'Healing process' is aim of Bahrain dialogue

Discussions start in Bahrain's national dialogue to generate ideas for change, says chairman.
The secretary-general of the leading Islamic Shiite opposition grouping Al-Wefaq, Sheikh Ali Salman, addresses supporters in Duraz village, north of the Bahraini capital Manama.
The secretary-general of the leading Islamic Shiite opposition grouping Al-Wefaq, Sheikh Ali Salman, addresses supporters in Duraz village, north of the Bahraini capital Manama.

MANAMA // Bahrain moved cautiously forward on a path towards reconciliation yesterday with the inauguration of a "National Dialogue" about the country's future.

The dialogue was a "healing process" for the country, said Khalifa Dhahrani, the parliament speaker and chairman of the dialogue. While there would be "no preconditions and no ceiling" to the principles submitted to King Hamad bin Issa Al Khalifa at the end of the process, he emphasised that the dialogue was about ideas, not immediate change.

The discussions would be broken down into four main categories: political, social, economic and legal, officials said. There would also be an extra session for issues concerning expatriates.

"This dialogue is not resulting in solutions or decisions," said Isa Abdulrahman, the spokesman of the National Dialogue. "It will be visions."

He said that topics with a consensus would be submitted to the king, as would those where no agreement could be reached and the reasons why.

New billboards were raised across the city to promote the dialogue with the slogan: "Our Bahrain, Our Unity". It was a marked contrast from the pitched battles that took place between protesters and the police in March on the streets of Manama.

At least 30 people died during the protests, including a 30-year-old man who succumbed to a head wound on Thursday.


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The beginning of the dialogue came three days after the king issued a decree to set up an independent commission to investigate the government's crackdown on protesters. The commission has a mandate to look into allegations of torture and military trials, as well as the way in which the government went about arrests and the circumstances of deaths during the protests.

The committee is chaired by Cherif Bassiouni, a United Nations war crimes expert, and also includes Philippe Kirsche, the former president of the International Criminal Court; Nigel Rodley, a human rights lawyer; Mahnoush Arsanjani, an Iranian lawyer who has worked for the UN; and Badria Al Awadhi, a lawyer from Kuwait.

Mr Bassiouni, who is also conducting an investigation into alleged human rights abuses in Libya, has said the commission would be granted full co-operation of the government and would "work away from any government influence", according to a report by Dow Jones.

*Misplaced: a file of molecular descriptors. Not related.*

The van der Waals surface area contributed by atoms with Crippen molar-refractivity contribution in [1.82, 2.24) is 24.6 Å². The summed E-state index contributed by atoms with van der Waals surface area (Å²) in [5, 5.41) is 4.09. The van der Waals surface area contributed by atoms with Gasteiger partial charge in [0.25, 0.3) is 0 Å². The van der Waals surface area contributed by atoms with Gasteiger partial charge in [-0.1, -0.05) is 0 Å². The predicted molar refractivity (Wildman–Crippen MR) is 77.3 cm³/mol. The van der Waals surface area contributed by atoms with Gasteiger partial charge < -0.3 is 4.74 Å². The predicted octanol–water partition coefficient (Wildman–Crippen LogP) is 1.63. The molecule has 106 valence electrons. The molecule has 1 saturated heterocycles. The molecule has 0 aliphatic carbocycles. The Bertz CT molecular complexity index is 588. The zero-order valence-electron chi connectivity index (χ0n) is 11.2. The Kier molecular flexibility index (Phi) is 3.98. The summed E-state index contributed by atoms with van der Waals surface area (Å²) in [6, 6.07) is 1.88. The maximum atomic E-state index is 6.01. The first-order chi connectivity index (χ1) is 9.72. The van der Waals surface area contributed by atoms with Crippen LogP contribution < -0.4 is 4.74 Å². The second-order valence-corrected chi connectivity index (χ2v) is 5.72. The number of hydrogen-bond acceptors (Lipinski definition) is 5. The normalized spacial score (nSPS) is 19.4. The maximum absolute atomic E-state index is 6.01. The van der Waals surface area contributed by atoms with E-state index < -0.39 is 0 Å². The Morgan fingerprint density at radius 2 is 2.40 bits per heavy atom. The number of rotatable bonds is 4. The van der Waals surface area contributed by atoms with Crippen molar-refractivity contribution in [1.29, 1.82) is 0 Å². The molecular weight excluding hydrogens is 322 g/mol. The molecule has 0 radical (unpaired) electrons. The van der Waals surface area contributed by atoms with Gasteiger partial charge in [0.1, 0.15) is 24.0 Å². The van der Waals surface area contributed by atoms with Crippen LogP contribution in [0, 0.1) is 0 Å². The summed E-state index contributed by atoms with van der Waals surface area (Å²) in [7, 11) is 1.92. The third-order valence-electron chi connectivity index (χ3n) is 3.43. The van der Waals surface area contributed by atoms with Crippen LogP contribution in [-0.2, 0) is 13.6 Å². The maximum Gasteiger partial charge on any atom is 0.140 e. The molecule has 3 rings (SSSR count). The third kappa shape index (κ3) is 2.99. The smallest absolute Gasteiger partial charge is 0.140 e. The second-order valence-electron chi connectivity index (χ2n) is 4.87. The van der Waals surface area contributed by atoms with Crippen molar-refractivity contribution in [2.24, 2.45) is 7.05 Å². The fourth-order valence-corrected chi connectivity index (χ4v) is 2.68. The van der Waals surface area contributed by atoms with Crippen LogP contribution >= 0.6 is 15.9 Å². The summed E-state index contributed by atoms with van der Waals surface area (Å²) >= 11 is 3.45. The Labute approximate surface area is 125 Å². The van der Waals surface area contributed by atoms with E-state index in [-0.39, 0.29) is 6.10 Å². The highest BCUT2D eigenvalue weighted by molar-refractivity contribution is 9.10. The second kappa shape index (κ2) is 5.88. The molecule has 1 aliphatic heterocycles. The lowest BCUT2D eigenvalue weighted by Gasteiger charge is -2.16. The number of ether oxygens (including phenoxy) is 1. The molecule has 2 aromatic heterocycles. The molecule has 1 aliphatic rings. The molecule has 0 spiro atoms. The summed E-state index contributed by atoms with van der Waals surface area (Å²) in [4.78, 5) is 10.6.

However, members of two opposition groups said they were concerned about some details revealed for the first time about the dialogue.

The Islamic National Accord Association, Al Wefaq, said it would increase pressure on the organisers of the dialogue to ask the government for the power to hold a referendum at the end of the process so Bahrainis could vote on any changes to the constitution. The group joined the dialogue on Friday, just a day before the talks were due to begin.

"The main issue is that this dialogue is not representative of the people," said Khalil Al Marzooq, an Al Wefaq member. "It is an ideas forum, rather than a people's representation. So we will ask for a referendum like they had in Morocco on Friday. If you want to have a 'national consensus', as they say, then you need a vote."

There was also concern about the definition of "consensus" used by the organisers. Munira Fakhro, a sociology professor from the secular opposition group Waad and a member of the dialogue, said she was surprised to find that decisions would be based on a majority, not on complete agreement.

"All of the opposition groups are only about 10 per cent of the participants in the National Dialogue," she said. "I'm afraid we will not be able to reach agreement on whatever ideas we call for about the constitution and about electing the government."

While the roughly 300 participants in the dialogue might be able to come to a consensus on the less divisive issues, such as family law and education, they would probably clash on ideas that would see power subtracted from the monarchy, she said.

"The crisis in Bahrain is built not on youth or family law," Dr Fakhro said. "The origin is political."

However, Al Wefaq and Waad representatives said they would participate in the dialogues for the time being. The first dialogue will take place on Tuesday evening for four hours and continue three times a week with no deadline, organisers said.

In Washington, the US State Department welcomed the dialogue.

"Al Wefaq's participation adds an important voice of Bahrain's political opposition to a process that has the potential to serve as a vehicle for reform and reconciliation," Mark Toner, the State Department spokesman, said. The dialogue, he said, shows "the government of Bahrain is taking concrete steps which could contribute to national unity and stability".



Published: July 3, 2011 04:00 AM


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